When the Boston Bruins selected Senyshyn with 15th selection (their third consecutive pick) in the 2015 NHL Entry Draft, the response was anything but positive. With players like Mathew Barzal, Kyle Connor, Thomas Chabot, Colin White and Brock Boeser still available, Senyshyn being taken where he was in the draft became a never-ending topic of discussion.
To make matters worse, as of this season, only two players from the first round of the 2015 Draft Class have yet to play in an NHL game. One of those players is Ilya Samsonov who, up until this season, was under contract in the KHL. The other? None other than Senyshyn.
At 22 years old, Senyshyn’s point totals simply don’t jump off the page as a first-round selection who scored 40-plus goals and 65 points in each of his final two seasons with the Soo Greyhounds in the OHL.
In his debut season in Providence in 2017-18, Senyshyn would score 12 goals and 26 points in 66 games. He’d follow that up with 14 goals and 24 points in 62 games this season, his second in the AHL.
Numbers aren’t everything, however, and the pure statistics alone fail to acknowledge that Senyshyn wasn’t being used in a scoring role in the AHL.
Senyshyn is Capable of More Than the Stats Indicate
Rather than playing him in a top-six role with consistent power play time, the Bruins opted to bolster Senyshyn’s two-way ability and accountability in his own zone. Because of this, he’s played primarily in a bottom-six and middle-six role throughout his professional career thus far.
For anybody who’s actually watched Senyshyn play, however, it’s clear that he’s more than a bottom-six contributor and he’s certainly capable of more than 26 goals over two seasons.
With speed to burn and a willingness to use his size and skill, Senyshyn has everything it takes to be a contributor at the next level. His ceiling remains a top-six scoring winger despite what the stats indicate. Now that he’s focused on adding a 200-foot element to his game, a necessary trait for players in the Bruins’ system, the Ottawa-native could turn some heads during his emergency recall.
He wouldn’t be the first player to change the opinion of Bruins’ fans.
Senyshyn Can Draw Career Parallels to Jake DeBrusk, Brad Marchand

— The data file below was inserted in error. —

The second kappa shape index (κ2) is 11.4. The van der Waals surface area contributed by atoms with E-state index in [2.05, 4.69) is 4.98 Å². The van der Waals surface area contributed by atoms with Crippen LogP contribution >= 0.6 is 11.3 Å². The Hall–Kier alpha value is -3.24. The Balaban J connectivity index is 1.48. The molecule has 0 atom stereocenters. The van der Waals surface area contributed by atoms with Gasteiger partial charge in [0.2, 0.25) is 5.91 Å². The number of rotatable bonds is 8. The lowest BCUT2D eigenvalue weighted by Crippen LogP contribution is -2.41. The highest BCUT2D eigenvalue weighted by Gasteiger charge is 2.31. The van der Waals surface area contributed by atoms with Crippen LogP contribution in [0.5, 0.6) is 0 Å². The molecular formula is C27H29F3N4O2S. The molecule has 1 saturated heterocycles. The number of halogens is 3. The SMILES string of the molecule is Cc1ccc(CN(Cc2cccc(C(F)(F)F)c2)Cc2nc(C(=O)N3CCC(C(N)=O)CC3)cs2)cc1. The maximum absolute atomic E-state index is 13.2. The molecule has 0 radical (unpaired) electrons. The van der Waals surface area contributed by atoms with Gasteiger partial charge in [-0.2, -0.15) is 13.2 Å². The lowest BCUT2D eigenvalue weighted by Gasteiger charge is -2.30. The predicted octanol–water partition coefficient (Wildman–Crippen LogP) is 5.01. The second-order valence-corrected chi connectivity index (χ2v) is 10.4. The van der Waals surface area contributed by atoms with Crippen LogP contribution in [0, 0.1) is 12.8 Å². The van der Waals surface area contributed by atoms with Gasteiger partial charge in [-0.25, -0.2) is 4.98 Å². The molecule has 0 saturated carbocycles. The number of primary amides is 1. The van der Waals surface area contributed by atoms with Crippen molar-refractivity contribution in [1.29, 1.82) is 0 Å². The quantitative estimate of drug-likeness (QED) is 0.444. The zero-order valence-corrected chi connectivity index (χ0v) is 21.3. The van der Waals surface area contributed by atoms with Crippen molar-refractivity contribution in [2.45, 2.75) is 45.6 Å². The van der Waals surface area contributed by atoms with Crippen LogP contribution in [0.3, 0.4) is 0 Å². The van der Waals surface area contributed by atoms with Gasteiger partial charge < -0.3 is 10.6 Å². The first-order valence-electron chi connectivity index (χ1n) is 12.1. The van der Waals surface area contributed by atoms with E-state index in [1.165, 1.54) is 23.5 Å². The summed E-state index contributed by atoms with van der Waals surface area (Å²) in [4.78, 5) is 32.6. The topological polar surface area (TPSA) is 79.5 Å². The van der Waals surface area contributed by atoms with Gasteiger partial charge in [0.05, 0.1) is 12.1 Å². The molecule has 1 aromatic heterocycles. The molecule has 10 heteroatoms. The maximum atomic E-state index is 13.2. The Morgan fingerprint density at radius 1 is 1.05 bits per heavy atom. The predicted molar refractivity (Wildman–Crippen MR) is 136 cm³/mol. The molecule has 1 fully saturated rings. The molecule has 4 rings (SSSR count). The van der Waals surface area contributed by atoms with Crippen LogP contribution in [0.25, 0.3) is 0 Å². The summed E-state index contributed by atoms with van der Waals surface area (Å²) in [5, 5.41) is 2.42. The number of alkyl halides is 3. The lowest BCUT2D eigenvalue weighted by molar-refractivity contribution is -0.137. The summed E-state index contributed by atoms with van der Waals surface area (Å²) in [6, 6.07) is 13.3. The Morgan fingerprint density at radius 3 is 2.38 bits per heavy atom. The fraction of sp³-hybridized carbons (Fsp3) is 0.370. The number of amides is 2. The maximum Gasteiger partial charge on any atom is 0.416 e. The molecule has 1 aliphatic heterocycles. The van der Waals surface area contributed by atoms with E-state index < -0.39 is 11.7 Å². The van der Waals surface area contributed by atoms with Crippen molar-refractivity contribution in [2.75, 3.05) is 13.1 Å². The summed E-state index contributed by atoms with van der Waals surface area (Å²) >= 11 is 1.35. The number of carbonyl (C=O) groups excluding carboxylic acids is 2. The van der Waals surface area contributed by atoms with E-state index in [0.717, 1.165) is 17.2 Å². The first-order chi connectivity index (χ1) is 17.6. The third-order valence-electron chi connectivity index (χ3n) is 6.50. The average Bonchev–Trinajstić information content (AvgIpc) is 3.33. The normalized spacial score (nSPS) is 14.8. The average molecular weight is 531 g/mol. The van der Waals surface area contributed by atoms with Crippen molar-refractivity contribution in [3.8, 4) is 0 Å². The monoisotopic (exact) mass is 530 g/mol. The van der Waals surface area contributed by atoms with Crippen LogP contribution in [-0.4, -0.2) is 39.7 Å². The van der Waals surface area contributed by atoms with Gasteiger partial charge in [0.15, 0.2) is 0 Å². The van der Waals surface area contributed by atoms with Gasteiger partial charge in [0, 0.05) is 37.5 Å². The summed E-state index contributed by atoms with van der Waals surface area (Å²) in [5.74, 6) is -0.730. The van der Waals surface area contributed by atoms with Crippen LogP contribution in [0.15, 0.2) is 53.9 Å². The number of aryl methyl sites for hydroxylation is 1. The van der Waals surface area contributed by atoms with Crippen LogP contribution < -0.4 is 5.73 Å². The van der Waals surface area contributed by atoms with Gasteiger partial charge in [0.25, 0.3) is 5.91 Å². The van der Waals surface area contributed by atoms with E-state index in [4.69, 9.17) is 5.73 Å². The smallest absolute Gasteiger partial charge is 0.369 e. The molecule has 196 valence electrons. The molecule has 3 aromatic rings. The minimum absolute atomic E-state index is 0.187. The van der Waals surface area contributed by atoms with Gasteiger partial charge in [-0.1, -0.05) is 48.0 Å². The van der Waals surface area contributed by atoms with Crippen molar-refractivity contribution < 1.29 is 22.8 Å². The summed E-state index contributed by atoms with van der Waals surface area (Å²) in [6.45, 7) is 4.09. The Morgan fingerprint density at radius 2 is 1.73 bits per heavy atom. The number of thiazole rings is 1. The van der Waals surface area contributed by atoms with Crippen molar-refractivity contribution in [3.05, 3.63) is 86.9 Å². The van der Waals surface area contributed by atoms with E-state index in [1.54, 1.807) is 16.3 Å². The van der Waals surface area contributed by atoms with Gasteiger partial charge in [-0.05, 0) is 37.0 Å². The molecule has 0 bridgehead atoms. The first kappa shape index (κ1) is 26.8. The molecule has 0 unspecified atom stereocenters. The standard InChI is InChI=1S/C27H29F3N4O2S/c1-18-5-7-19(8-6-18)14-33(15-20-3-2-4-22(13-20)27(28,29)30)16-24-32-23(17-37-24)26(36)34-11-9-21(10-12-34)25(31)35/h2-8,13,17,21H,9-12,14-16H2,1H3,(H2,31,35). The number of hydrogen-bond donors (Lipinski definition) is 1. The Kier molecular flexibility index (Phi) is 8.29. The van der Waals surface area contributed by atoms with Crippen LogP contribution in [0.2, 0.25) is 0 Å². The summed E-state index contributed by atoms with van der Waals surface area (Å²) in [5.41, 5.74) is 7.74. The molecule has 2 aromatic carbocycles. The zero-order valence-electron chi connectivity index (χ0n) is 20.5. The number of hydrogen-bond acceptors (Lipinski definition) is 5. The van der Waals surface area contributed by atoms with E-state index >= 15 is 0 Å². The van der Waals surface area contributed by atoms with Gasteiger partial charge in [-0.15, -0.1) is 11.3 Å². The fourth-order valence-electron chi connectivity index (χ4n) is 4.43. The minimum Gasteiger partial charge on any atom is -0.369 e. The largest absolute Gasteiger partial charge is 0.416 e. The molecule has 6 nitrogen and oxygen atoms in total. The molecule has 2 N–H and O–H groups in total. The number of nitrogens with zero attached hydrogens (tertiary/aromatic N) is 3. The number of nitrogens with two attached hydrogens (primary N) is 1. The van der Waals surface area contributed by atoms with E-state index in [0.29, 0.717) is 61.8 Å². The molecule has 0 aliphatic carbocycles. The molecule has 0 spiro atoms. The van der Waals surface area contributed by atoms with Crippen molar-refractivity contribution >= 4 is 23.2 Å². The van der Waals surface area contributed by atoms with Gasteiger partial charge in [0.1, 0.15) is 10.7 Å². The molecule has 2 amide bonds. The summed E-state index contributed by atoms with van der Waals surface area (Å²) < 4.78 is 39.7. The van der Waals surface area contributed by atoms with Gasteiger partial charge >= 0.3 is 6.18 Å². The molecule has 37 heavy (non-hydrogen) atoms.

While it isn’t fair to compare Senyshyn to players like Brad Marchand or Jake DeBrusk, it seems fair to compare
DeBrusk was also criticized by Bruins’ fans and media alike given the talent that was available on the draft board. Fast-forward to DeBrusk’s 2016-17 season, his first in the AHL that saw him score 19 goals and 49 points in 74 games. For many, these totals weren’t indicative of a goal-scoring first-round talent.
Still, he’d score 16 goals and 43 points in 70 games in his rookie season in the NHL a year later and would follow it up with six goals and eight points in 12 postseason games, becoming a fan-favorite in the process.
He’d follow that up with a season that many are calling a “sophomore slump” given some inconsistencies in his game. A sophomore slump that has seen him score 27 goals and 41 points in just 66 games.
Interestingly enough, DeBrusk went through a similar path as Senyshyn as he would sacrifice some goal scoring and point production in his final season in the WHL and first season in the AHL while learning a more balanced 200-foot game.
Marchand, another fan-favorite in Boston who also happens to have scored 100 points this season, was also pegged as a fourth-line contributor at best at the NHL level roughly one decade ago.
In his first NHL game on Oct. 21 of 2009, Marchand would record an assist in 14:42 of ice time. His next point would come almost one full year later on Oct. 16 of 2010, 22 games later. His first goal wouldn’t come until his 29th game in the NHL.
Playing on the Bruins’ fourth line and being forced to work his way up the lineup, Marchand would eventually score 21 goals and 41 points in his rookie season and followed that up with 11 goals and 19 points in 25 postseason games, helping the Bruins capture their first Stanley Cup since 1972.
Senyshyn isn’t DeBrusk and he definitely isn’t Marchand. Still, it feels like there’s a common trend in the NHL that’s seen players get typecasted or prejudged without even giving them a chance to prove themselves.
Related: Bruins 2018-19 Prospect Pyramid
Senyshyn hasn’t played a single NHL game and many of those who claim he’s a “bust” because of this haven’t watched him play a single game in the AHL. It doesn’t seem very fair to judge a player without having watched them, but the Bruins have watched him and are rewarding him with an opportunity to prove everybody wrong.
Brandon Share-Cohen has covered the NHL and various professional sports for six years. Working with The Hockey Writers, Brandon works extensively on covering the Boston Bruins in addition to his role as the News Team Lead.